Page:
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Ed Yeates ReportingThink the idea of a surgeon autographing a body part where you're going to have an operation - a bit weird? Beginning July 1st, hospitals could lose their accreditation if they don't require it or something close to it.
We expect it of pilots -- the team in the cockpit goes through a checkout to make sure everything is operating okay before taking off. So why not a surgical team to make sure it doesn't remove or take off the wrong body part - even operate on the wrong patient - before operating.
Mark Ott, M.D., LDS Hospital Chief of Surgery: "Our expectation, the community's expectation is that we will have no errors acceptable. So the joint commission is responding to what the public and the profession is demanding - which is zero tolerance."
That Joint Commission Dr. Mark Ott talks about is the national oversight group, which accredits hospitals. Come July first, it will require this medical checkout procedure of all hospitals and surgical centers.
Mark Ott, M.D.: "It's bad for everybody. The patients obviously suffer. The surgeons and or staff involved with it all feel horrible when this type of thing happens."
Many Utah hospitals are already following a protocol. Here's how it works inside LDS Hospital's operating rooms. The surgeon, anesthesiologist, circulating nurse and scrub nurse take a "time out". The name of the patient is called out. Only after this verbal confirmation is the scalpel released for use.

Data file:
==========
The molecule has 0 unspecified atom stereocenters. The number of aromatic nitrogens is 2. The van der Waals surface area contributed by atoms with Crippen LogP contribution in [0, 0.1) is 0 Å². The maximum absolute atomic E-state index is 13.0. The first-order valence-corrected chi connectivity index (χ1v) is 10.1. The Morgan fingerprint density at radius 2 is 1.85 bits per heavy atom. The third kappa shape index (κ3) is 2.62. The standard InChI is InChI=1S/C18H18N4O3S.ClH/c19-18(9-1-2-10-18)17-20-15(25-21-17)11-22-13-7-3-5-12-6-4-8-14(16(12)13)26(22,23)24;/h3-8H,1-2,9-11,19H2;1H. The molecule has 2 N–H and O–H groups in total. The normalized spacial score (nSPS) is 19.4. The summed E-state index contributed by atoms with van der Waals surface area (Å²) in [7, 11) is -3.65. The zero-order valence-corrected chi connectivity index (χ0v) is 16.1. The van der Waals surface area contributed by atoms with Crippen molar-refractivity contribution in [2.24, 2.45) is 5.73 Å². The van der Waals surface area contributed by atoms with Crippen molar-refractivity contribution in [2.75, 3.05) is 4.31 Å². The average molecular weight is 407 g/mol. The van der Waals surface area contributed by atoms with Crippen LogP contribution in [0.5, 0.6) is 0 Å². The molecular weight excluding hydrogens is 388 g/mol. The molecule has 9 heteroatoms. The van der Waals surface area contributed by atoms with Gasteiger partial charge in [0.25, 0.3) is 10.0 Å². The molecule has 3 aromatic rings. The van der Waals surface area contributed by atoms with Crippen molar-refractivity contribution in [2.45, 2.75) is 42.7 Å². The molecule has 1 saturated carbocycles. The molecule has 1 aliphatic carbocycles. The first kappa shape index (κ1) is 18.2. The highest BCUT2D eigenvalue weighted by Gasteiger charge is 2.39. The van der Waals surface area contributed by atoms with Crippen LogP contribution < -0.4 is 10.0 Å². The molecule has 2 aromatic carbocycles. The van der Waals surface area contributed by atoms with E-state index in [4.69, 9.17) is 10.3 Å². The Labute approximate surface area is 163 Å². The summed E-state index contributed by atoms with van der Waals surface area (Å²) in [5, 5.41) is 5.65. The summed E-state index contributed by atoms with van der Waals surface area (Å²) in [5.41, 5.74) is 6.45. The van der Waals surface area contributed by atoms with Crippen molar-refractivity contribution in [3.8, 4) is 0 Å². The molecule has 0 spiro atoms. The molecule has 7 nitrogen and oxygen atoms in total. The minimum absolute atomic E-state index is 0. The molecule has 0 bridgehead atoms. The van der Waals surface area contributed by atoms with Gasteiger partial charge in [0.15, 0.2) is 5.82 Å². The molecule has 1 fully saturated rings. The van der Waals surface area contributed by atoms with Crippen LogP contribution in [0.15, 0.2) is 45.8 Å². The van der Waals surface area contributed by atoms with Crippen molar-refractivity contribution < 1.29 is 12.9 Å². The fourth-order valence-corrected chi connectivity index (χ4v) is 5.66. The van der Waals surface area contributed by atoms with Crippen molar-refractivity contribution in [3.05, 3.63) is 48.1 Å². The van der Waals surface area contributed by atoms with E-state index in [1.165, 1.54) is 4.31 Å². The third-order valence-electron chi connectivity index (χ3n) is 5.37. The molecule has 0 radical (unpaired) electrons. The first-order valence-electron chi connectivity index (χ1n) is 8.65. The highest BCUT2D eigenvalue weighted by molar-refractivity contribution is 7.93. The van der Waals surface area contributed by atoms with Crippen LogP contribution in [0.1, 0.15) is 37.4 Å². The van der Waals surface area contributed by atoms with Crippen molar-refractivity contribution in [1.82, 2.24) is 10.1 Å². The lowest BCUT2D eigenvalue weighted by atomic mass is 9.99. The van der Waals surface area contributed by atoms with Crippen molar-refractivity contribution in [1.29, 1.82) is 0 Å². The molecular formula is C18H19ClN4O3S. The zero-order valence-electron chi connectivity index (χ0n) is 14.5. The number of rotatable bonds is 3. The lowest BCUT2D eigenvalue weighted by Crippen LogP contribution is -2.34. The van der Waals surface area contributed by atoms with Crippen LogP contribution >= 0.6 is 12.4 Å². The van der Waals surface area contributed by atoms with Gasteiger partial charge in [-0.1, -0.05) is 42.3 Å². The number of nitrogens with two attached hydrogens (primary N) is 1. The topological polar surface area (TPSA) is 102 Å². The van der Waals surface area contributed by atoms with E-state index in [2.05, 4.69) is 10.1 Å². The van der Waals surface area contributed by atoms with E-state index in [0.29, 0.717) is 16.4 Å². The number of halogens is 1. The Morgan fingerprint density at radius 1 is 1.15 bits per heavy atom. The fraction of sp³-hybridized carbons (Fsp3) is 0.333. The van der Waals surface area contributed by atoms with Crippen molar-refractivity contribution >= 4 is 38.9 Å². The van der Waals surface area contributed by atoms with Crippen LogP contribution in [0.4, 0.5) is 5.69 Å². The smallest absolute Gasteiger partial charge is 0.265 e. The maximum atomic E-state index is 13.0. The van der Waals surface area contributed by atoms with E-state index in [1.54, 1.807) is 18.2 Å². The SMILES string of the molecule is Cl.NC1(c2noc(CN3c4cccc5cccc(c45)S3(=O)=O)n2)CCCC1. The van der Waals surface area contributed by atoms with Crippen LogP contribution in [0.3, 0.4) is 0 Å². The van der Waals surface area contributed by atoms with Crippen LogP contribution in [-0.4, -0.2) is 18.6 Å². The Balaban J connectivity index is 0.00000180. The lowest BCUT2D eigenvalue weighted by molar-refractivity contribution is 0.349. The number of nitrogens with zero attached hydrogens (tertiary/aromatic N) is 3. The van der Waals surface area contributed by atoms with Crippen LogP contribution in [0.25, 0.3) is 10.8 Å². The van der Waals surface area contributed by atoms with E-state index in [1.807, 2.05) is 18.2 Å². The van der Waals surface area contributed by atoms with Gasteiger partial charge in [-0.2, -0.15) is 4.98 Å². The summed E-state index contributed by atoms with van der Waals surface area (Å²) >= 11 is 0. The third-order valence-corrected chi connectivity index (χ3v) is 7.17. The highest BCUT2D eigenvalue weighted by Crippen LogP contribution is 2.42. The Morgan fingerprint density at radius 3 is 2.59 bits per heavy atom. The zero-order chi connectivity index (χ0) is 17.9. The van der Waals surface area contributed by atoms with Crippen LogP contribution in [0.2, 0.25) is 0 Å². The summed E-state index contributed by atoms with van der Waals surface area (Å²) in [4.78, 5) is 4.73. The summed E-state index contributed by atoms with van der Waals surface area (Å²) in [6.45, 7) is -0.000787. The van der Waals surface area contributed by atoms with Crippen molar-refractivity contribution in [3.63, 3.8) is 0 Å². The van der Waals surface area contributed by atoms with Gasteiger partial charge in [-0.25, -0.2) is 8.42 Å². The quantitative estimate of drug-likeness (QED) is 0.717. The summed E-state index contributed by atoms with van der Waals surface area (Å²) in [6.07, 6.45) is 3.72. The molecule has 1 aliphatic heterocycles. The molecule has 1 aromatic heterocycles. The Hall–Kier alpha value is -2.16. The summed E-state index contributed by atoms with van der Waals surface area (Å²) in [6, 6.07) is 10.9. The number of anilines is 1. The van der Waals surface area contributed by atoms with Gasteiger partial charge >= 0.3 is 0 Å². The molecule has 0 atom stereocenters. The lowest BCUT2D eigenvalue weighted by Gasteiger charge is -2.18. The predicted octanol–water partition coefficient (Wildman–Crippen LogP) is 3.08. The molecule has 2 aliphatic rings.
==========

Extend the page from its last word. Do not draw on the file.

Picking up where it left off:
Mark Ott, M.D.: "Only at that point does the surgeon actually have a scalpel given to him or her. So they can't even get a blade until that's all been done."
Even before this time out when all the members of the O.R. were present, the doctor met with the patient beforehand. She ok’d the procedure, what part of her body it was going to occur on, and there was an actual 'yes' marked on that part of the body.
And then it’s confirmed again outside the O.R. while the patient is still conscious.
Orthopedic surgeon Dr. Hugh West must have Heather Primus sign off on this final autograph on her right knee which really is the "right" knee for arthroscopic surgery. Zero tolerance for errors.
The State Health Department, nurses and Utah's hospital and medical associations will talk more about the new protocol in a "Time Out for Patient Safety Day" tomorrow morning.